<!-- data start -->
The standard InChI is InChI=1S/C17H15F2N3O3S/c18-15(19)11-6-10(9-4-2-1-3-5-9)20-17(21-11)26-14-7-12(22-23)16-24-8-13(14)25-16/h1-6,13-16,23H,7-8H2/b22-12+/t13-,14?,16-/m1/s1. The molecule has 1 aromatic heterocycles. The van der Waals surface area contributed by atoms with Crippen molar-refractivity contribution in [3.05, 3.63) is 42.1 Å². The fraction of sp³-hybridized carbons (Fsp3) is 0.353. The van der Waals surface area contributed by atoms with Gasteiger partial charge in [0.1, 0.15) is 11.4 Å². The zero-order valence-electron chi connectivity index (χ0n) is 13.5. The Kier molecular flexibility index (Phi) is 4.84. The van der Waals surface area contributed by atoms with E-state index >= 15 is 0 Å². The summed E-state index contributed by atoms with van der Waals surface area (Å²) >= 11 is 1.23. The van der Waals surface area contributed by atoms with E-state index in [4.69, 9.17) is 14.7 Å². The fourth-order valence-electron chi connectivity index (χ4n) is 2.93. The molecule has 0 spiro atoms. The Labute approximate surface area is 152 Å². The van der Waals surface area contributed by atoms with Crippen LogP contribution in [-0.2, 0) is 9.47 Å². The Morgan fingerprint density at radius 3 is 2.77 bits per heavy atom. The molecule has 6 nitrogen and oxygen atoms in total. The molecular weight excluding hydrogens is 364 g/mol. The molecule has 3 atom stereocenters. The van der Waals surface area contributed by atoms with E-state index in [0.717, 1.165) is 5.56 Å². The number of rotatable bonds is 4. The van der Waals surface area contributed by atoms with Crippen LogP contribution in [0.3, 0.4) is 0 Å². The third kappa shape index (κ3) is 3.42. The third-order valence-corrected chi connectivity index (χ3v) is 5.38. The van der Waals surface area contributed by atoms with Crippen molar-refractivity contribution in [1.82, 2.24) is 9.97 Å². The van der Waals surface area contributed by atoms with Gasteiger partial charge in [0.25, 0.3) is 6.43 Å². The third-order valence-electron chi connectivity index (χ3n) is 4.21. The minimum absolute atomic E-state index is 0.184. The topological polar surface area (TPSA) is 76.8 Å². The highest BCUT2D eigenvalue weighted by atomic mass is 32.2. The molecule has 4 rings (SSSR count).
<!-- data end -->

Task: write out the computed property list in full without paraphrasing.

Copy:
The standard InChI is InChI=1S/C17H15F2N3O3S/c18-15(19)11-6-10(9-4-2-1-3-5-9)20-17(21-11)26-14-7-12(22-23)16-24-8-13(14)25-16/h1-6,13-16,23H,7-8H2/b22-12+/t13-,14?,16-/m1/s1. The molecule has 1 aromatic heterocycles. The van der Waals surface area contributed by atoms with Crippen molar-refractivity contribution in [3.05, 3.63) is 42.1 Å². The fraction of sp³-hybridized carbons (Fsp3) is 0.353. The van der Waals surface area contributed by atoms with Gasteiger partial charge in [0.1, 0.15) is 11.4 Å². The zero-order valence-electron chi connectivity index (χ0n) is 13.5. The Kier molecular flexibility index (Phi) is 4.84. The van der Waals surface area contributed by atoms with E-state index >= 15 is 0 Å². The summed E-state index contributed by atoms with van der Waals surface area (Å²) >= 11 is 1.23. The van der Waals surface area contributed by atoms with E-state index in [4.69, 9.17) is 14.7 Å². The fourth-order valence-electron chi connectivity index (χ4n) is 2.93. The molecule has 0 spiro atoms. The Labute approximate surface area is 152 Å². The van der Waals surface area contributed by atoms with Crippen LogP contribution in [-0.2, 0) is 9.47 Å². The Morgan fingerprint density at radius 3 is 2.77 bits per heavy atom. The molecule has 6 nitrogen and oxygen atoms in total. The molecular weight excluding hydrogens is 364 g/mol. The molecule has 3 atom stereocenters. The van der Waals surface area contributed by atoms with E-state index in [0.717, 1.165) is 5.56 Å². The number of rotatable bonds is 4. The van der Waals surface area contributed by atoms with Crippen LogP contribution in [0.3, 0.4) is 0 Å². The third kappa shape index (κ3) is 3.42. The third-order valence-corrected chi connectivity index (χ3v) is 5.38. The van der Waals surface area contributed by atoms with Crippen molar-refractivity contribution in [1.82, 2.24) is 9.97 Å². The van der Waals surface area contributed by atoms with Gasteiger partial charge in [0.25, 0.3) is 6.43 Å². The third-order valence-electron chi connectivity index (χ3n) is 4.21. The minimum absolute atomic E-state index is 0.184. The topological polar surface area (TPSA) is 76.8 Å². The highest BCUT2D eigenvalue weighted by atomic mass is 32.2. The molecule has 4 rings (SSSR count).